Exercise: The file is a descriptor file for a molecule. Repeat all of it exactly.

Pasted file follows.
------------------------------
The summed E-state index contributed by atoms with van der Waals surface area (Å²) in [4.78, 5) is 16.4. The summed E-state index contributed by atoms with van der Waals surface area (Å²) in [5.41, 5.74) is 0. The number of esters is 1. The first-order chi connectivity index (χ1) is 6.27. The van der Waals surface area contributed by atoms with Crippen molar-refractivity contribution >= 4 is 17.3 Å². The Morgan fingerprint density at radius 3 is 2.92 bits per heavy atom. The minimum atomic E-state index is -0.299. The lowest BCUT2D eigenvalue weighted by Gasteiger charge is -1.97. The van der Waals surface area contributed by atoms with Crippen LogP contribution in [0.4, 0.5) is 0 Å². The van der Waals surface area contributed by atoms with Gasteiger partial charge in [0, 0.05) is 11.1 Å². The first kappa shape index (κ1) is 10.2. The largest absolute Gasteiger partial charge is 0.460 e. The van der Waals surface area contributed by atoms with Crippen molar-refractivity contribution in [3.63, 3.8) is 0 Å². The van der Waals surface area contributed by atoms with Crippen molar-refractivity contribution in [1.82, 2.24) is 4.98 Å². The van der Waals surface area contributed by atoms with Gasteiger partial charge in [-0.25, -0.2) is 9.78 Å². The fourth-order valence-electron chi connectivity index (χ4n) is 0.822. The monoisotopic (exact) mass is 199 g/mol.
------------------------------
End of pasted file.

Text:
The summed E-state index contributed by atoms with van der Waals surface area (Å²) in [4.78, 5) is 16.4. The summed E-state index contributed by atoms with van der Waals surface area (Å²) in [5.41, 5.74) is 0. The number of esters is 1. The first-order chi connectivity index (χ1) is 6.27. The van der Waals surface area contributed by atoms with Crippen molar-refractivity contribution >= 4 is 17.3 Å². The Morgan fingerprint density at radius 3 is 2.92 bits per heavy atom. The minimum atomic E-state index is -0.299. The lowest BCUT2D eigenvalue weighted by Gasteiger charge is -1.97. The van der Waals surface area contributed by atoms with Crippen LogP contribution in [0.4, 0.5) is 0 Å². The van der Waals surface area contributed by atoms with Gasteiger partial charge in [0, 0.05) is 11.1 Å². The first kappa shape index (κ1) is 10.2. The largest absolute Gasteiger partial charge is 0.460 e. The van der Waals surface area contributed by atoms with Crippen molar-refractivity contribution in [3.63, 3.8) is 0 Å². The van der Waals surface area contributed by atoms with Crippen molar-refractivity contribution in [1.82, 2.24) is 4.98 Å². The van der Waals surface area contributed by atoms with Gasteiger partial charge in [-0.25, -0.2) is 9.78 Å². The fourth-order valence-electron chi connectivity index (χ4n) is 0.822. The monoisotopic (exact) mass is 199 g/mol.